Broad Fork

How would you describe your soil? For my garden I like to use cobbly sandy loam and I also use not prime farmland. Two phrases you wouldn’t ever associate with a productive vegetable patch. I found those two bits of information from the USDA Soil Survey. If you can tough through their not so user friendly application, you might find some amusing data as troubling as mine. Some of the problems I have observed in my garden include:

  • Lots of tree roots from numerous nearby pine trees.
  • Lots of large cobble-stone sized rocks
  • Tight airless soil 6-10 inches below the surface

bfkFor these three reasons I decided my garden needed a deep till. On average, agricultural topsoil is only about 6 inches deep; that’s about as deep as you can work the soil with normal garden tools and rototillers. Tillers have the extra downside of creating a hard compacted soil zone called hard pan. This is a major problem on farms using tractors and has done much to contribute to the reduced plant health and subsequent decline in nutrition. What I would like to see in my space is a solid 20 inches of top soil, the kind you can push your arm up to its elbow in. That might sound like a lot, but its still a far cry from the 240 inches (20 feet) found by early American pioneers in some parts of the country.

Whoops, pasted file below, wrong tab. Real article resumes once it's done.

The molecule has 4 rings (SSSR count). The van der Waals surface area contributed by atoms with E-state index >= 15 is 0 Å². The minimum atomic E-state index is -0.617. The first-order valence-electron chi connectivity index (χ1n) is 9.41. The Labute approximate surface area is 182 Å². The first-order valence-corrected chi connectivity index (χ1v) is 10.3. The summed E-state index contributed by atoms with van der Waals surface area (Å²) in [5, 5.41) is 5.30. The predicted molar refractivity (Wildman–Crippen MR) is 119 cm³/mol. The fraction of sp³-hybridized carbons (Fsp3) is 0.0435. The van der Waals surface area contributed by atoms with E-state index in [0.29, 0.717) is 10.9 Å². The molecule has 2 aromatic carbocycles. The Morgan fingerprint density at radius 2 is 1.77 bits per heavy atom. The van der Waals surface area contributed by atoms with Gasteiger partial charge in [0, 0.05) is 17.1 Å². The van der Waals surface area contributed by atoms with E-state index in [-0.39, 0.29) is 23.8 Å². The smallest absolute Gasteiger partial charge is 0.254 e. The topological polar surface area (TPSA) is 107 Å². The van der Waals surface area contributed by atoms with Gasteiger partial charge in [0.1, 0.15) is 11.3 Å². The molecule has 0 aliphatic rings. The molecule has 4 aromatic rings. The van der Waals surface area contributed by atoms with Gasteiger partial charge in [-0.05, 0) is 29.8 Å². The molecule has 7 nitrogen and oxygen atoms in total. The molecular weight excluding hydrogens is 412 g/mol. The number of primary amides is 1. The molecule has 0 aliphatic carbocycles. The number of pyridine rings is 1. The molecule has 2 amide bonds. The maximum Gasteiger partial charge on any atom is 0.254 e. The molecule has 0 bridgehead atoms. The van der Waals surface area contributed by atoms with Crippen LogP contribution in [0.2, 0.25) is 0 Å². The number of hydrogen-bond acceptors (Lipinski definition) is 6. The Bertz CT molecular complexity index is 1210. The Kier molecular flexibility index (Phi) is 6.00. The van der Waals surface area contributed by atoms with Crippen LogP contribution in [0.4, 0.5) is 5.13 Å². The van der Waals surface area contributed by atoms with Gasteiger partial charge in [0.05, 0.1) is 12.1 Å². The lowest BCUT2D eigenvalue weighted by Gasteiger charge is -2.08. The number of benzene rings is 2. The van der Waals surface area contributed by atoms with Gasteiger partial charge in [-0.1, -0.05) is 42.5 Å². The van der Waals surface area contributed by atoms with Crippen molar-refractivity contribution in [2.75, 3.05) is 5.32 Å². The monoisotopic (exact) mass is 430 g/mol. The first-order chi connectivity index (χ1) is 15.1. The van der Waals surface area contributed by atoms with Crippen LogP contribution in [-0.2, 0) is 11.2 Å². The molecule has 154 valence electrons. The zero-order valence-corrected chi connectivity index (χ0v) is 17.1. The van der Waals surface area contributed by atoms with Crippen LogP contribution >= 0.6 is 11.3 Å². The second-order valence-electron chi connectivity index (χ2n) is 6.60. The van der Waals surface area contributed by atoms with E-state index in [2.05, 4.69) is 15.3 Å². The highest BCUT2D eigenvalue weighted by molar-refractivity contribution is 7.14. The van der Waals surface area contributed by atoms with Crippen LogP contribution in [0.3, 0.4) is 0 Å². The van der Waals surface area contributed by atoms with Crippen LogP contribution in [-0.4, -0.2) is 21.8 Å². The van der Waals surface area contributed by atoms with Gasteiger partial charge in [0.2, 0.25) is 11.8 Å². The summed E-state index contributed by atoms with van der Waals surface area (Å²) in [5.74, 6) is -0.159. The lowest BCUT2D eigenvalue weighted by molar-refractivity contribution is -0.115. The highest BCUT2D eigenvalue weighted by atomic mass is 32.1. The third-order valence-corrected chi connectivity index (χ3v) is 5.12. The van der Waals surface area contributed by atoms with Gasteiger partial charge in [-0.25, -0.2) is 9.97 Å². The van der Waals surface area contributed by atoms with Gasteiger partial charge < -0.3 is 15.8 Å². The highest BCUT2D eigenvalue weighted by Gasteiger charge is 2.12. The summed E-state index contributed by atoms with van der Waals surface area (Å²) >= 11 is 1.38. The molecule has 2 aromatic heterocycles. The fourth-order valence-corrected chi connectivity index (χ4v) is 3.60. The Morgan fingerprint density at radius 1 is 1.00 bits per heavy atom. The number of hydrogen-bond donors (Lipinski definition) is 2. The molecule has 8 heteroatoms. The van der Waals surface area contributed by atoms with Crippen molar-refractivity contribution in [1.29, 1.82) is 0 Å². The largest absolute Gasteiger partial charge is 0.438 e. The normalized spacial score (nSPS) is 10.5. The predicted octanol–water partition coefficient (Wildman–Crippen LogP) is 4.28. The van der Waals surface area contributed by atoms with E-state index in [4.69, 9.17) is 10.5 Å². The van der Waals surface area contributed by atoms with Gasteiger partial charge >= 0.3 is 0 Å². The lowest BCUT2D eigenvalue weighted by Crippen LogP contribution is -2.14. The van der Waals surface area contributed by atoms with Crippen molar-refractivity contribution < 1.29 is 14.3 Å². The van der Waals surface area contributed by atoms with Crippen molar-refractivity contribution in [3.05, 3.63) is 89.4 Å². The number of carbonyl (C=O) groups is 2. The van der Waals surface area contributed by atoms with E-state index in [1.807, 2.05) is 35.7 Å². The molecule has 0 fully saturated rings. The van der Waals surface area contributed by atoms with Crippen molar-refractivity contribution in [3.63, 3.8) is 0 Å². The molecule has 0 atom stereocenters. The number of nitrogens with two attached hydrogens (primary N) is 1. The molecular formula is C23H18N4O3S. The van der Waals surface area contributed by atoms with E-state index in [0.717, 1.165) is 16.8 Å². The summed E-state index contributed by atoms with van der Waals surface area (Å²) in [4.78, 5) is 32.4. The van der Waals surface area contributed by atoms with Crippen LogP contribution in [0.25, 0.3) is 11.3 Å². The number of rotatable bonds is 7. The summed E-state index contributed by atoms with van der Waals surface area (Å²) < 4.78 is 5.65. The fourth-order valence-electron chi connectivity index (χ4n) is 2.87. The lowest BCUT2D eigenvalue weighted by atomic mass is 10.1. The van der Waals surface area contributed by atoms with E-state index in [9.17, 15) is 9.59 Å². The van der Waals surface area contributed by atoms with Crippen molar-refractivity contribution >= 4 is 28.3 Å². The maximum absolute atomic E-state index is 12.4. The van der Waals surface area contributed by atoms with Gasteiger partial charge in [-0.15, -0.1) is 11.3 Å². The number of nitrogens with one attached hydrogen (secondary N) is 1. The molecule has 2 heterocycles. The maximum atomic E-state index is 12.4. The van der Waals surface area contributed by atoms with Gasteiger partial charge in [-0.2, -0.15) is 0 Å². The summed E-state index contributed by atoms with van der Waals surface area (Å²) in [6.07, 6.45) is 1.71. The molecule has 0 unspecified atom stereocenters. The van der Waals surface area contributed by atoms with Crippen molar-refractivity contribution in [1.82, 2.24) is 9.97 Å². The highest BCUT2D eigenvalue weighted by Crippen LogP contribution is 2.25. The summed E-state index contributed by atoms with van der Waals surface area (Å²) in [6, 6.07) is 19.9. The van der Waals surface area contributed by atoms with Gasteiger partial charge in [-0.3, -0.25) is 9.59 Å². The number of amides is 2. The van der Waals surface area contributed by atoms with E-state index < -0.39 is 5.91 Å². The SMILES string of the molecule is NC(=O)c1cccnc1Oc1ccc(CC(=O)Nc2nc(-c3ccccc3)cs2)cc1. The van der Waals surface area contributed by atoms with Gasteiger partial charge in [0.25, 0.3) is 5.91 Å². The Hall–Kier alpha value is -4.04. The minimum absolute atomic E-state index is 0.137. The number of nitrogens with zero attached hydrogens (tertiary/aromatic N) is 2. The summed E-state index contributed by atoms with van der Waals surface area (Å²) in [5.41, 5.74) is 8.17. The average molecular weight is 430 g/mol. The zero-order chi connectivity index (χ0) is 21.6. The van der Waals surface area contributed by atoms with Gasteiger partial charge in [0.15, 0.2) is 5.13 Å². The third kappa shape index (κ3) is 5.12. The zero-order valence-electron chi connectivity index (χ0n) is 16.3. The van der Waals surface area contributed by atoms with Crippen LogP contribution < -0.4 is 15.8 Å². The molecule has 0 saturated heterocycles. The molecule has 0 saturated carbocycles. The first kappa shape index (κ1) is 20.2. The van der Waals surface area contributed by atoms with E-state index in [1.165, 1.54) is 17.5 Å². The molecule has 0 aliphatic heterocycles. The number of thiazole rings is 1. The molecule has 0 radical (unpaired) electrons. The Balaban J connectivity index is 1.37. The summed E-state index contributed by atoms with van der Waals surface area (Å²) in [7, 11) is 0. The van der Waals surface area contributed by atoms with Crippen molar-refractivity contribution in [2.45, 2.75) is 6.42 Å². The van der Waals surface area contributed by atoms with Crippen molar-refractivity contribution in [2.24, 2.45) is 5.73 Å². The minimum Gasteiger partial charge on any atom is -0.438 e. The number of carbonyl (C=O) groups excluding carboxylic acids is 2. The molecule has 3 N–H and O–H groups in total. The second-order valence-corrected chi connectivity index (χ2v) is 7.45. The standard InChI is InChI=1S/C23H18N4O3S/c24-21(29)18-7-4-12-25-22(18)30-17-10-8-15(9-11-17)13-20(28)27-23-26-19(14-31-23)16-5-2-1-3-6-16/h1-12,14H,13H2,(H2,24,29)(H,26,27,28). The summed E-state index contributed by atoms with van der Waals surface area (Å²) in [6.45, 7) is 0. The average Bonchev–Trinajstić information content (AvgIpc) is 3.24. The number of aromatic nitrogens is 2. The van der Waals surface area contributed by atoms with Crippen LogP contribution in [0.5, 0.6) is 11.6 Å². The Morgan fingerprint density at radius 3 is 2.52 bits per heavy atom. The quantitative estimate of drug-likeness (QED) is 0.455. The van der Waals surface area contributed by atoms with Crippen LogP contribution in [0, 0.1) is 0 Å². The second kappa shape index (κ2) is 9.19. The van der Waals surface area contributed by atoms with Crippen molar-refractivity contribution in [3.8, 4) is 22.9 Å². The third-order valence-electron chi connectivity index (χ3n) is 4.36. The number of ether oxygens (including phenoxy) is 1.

One of the tools I’ve been wanting to use to help solve this problem is the Broadfork. I had an opportunity to visit a friends urban garden where he had two different forks for me to try. The one I chose comes from Meadow Creature, and it’s a real monster with four 16″ inch steel claws and a heavy all steel construction.

The broadfork allows you to deeply till and aerate your soil by hand without excessive mixing and bringing up of the subsoil. It looks like a large double handled pictchfork, but it’s a whole lot heavier and the tines are very long and sturdy. The tines can vary in length from about 12 to 16 inches long, some are for lighter soils and others for very tough soils. The tool can cut a good sized swath about two foot wide. Using it is pretty simple, step on the crossbar and use your body weight to bury it as deep as you can get it, then pull backwards while the teeth  rip upwards.

broadforkMy broadfork posing with some of the buried treasure it found.

And what a workout! Every spring I seem to do some major work in the garden and it sure makes me wonder if it just might be a little too big. I’ve been working every weekend for a month to get all the beds prepared in time for planting and I am just about done now. My process is to first broadfork the whole bed lengthwise, add my soil amendments and then broadfork it a second time crosswise. That first tilling is tough, my soil wants to resist the intrusion and I locate a lot of rocks and roots. The second till is much easier, but I still seem to harvest a second crop of cobblestones.

Be aware that the fork I chose to use was designed for working in difficult soils. Once the soil has improved in both depth and tilth, and a lot less cobble stones, I will switch to a much lighter and easier to use fork with five or six tines. In excellent soil these tools are fast and nearly effortless to use.